An Open Invitation to the Anchorage Museum

I recently went on a tear about the Anchorage Museum refusing to publish the images of the work submitted but rejected by the selected juror. The question was quite rightly put to me, “Why should the Museum make those images available publicly?” Below are my initial thoughts on the matter.

In a place like Alaska art can light up he dark days of winter and and reflect the exhilaration of our summers and it does artist and art viewer immense emotional good to share that experience, and as many have argued (including the Alaska State Council on the Arts,  the Arts are good for the economy.

But sharing one’s work is just not that easy in Alaska. Dozens and dozens of Alaska artists are desperate to have the public see their work and have no outlet for showing it.  Even those who are lucky enough to have a gallery agree to carry their work re limited in their reach.

And that is not the worst part. The worst part is that despite the existence of ASCA, there is no place where Alaskan artists can publicly exhibit their work to a public that is hungry to see what Alaskans can do. This is especially the case if an artist does not produce “Native” art or “Alaskana”.

Yet in soliciting submissions for Alaskan in EFF and All-Alaska yearly, the Anchorage Museum receives hundreds of images of work being produced by Alaskans every year. Work for which the artists are only asking acknowledgement.

Every year I ask the Museum about making those images public, and every year the Museum comes up with another lame reason to refuse my request. Every artist understands the caprice inherent in a juried show (especially where there is only one juror) but when such shows are at such a premium because they are so few, it is simply inexcusable that the submitted work is not made available to the public for viewing.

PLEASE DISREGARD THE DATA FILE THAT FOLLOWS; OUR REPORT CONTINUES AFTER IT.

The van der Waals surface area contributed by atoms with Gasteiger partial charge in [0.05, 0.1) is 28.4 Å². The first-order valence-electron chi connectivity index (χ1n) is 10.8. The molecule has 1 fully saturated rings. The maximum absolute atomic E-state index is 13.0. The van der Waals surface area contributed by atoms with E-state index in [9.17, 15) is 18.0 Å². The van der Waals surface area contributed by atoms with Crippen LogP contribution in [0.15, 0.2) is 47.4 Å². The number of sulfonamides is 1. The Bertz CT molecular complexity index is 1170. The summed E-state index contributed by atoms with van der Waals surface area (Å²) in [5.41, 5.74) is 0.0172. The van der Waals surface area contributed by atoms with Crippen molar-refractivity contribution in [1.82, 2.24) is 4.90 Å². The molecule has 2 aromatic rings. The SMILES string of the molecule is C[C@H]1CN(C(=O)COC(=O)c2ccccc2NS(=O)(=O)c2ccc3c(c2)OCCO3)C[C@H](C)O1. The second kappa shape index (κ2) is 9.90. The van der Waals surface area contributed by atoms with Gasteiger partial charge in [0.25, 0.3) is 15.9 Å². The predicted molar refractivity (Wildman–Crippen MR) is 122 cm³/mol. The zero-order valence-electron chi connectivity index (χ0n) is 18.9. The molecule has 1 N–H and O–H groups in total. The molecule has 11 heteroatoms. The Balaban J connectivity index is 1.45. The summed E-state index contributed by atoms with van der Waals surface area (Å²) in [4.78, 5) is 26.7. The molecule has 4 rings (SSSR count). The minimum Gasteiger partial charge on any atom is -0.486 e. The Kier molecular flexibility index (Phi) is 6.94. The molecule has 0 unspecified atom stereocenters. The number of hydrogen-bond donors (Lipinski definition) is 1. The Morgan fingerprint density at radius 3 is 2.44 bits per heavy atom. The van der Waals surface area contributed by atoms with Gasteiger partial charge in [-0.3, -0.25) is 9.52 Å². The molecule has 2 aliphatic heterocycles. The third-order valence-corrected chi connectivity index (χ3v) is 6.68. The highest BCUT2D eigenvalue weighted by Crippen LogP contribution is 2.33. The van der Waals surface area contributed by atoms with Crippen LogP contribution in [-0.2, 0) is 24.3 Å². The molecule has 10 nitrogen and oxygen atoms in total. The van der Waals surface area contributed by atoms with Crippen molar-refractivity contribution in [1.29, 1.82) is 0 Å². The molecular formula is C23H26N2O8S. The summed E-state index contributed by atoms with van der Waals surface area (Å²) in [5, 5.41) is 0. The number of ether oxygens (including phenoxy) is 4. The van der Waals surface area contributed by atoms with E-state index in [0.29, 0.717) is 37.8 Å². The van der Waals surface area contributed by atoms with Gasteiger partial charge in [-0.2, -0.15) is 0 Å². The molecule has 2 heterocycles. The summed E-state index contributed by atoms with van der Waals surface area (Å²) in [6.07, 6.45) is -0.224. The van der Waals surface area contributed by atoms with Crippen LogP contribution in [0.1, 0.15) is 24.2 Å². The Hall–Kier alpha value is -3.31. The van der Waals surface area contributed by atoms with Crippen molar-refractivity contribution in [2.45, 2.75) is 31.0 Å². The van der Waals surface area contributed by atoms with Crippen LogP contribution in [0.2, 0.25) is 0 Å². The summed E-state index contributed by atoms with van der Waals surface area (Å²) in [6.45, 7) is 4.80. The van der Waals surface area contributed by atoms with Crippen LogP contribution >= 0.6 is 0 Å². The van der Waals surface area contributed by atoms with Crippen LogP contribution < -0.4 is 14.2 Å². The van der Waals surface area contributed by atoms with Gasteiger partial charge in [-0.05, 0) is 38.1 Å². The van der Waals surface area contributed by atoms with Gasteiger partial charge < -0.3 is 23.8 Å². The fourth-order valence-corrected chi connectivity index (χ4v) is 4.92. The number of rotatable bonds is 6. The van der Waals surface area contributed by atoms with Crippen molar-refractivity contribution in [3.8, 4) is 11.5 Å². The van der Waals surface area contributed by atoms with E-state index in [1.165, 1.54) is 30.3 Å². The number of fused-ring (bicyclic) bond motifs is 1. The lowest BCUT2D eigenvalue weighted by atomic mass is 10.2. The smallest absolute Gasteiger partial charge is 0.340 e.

This year the excuse is particularly lame;  the Museum doesn’t have the staff to accomplish this.  I immediately piped up that I wold be happy to take that on but was essentially ignored. Moreover, I am sure that others would be just as glad to volunteer to take on the burden that the Museum believes is so heavy. I think it might take all of a day (and that only because it is my guess that the Museum has yet to enter the 21st Century vis-a-vis their handling of the images, lol.)

No,  I am not advocating that the Museum manange the shows in any way differently than they have been, save that they make the images of the work that was rejected available for public review online. Whatever the argument for this kind of juried show, I am not disputing the Museums efforts to go forward with what it  wants to do, whether or not it has anything to do with art, the public or anything else. I am simply suggesting that if the Museum is going to encourage hundreds of Alaskan to submit their art, then the public should be entitled to see what is not selected. Whether that reflects somehow on what the Museum does or doesn’t do or impacts what the Museum might do in future is some other issue for some other person.

The Museum should not be promoting the skewed tastes of this or that juror; it should be celebrating the breadth and depth of Alaska’s creativity and productivity. If juried show accomplishes that, so much the better, but many artists have already given up submitting work to such exhibitions in that there is no rhyme nor reason in selection, as has been acknowledged with respect to juried shows across the nation.

It would be nice if Alaska for once was the exception in the arts, and promoted its artists, as opposed to discouraging them.

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